Federal Manager's Daily Report

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In a review of how programs at three agencies cope with continuing resolutions, the GAO has said that each has found work-arounds for the problems they cause.

A report noted that those so-called CRs have been used in all but three of the last 46 years—in many of those years, multiple times—to temporarily fund agencies beyond the October 1 start of the new fiscal year. A CR generally continues funding at current levels, which does not take into account program changes and required increases in spending for some purposes.

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One or more likely lies ahead this year, as well, since Congress has made only little progress toward enacting regular appropriations bills for the 2023 budget year and will be in session only three more weeks before that deadline.

GAO said that all three agencies it examined—Agriculture, Education and HHS—reported that CRs have caused them “administrative inefficiencies and limited management options in areas like hiring,” have hampered their planning and have caused them to cut back spending such as by limiting travel.

However, it said for example that the HHS Low Income Home Energy Assistance Program can request and receive an exception from the apportionment of funds from OMB that allows grantees to receive 90 percent of the previous year’s funding, rather than the standard apportionment that is provided during the CR. Meanwhile, grantees have learned to use funding flexibilities from state governments to make up for differences, it said.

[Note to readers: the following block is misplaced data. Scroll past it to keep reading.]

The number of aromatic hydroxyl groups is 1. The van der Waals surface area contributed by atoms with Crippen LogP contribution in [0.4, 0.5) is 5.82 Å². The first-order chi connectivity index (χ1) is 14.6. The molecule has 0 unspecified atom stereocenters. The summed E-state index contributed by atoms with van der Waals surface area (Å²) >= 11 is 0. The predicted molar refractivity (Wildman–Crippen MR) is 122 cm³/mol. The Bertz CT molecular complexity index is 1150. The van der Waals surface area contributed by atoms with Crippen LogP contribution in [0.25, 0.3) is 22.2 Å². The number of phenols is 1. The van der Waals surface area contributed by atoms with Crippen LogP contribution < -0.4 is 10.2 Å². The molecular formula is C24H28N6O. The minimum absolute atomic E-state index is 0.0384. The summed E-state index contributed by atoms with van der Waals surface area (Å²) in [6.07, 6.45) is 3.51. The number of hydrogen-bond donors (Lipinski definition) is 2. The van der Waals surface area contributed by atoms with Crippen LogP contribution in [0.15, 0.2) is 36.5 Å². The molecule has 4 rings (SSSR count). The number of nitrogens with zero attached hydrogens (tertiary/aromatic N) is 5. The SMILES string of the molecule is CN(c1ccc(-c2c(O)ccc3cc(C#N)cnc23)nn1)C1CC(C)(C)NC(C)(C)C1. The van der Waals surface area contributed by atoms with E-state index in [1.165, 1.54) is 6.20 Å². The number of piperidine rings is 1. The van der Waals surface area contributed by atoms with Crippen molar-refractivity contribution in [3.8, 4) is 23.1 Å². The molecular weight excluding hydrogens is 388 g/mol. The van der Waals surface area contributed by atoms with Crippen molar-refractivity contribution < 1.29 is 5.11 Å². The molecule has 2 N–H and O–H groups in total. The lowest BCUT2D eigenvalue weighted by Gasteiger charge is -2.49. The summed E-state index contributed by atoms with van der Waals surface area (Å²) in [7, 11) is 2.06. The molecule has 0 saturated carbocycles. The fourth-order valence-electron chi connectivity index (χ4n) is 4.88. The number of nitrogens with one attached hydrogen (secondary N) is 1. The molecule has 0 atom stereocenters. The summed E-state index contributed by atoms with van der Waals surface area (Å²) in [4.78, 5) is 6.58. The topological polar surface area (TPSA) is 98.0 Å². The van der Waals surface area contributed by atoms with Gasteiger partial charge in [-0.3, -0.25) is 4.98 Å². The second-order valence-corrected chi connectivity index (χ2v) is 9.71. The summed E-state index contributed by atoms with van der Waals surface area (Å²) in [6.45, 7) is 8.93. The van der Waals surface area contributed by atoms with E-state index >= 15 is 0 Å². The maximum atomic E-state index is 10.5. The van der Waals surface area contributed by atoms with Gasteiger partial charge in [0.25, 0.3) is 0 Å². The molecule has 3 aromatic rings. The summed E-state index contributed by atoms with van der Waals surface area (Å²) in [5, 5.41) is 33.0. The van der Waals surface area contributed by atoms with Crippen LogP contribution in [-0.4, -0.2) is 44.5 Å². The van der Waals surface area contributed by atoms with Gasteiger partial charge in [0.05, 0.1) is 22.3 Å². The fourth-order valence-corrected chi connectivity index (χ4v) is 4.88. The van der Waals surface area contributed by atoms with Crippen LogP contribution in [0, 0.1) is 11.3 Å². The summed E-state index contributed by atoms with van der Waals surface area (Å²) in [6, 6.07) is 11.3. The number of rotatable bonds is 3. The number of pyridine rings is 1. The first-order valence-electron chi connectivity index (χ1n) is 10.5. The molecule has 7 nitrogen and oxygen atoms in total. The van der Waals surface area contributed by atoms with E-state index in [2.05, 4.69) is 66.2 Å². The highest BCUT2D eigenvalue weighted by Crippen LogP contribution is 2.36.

Several HHS programs have multi-year funding that gives them flexibility on allocating money, while Agriculture has used authorities to shift money among accounts, including drawing from facilities accounts, “to use for purposes other than those outlined at the time of the appropriation.”

Also, it said that in Education’s Predominantly Black Institutions grants program, allocations typically aren’t made until the second quarter of the fiscal year and delays at the outset affect those grants less. Its grantees meanwhile can adapt by temporarily using unspent money that otherwise would have been returned to the department as well as by moving money between programs funded by the grants.

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See also,

The Process of Retiring – OPM’s Benefits Determination Process

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Retiring from a Federal Job: Make Sure Your Agency Gets it Right

2022 Federal Employees Handbook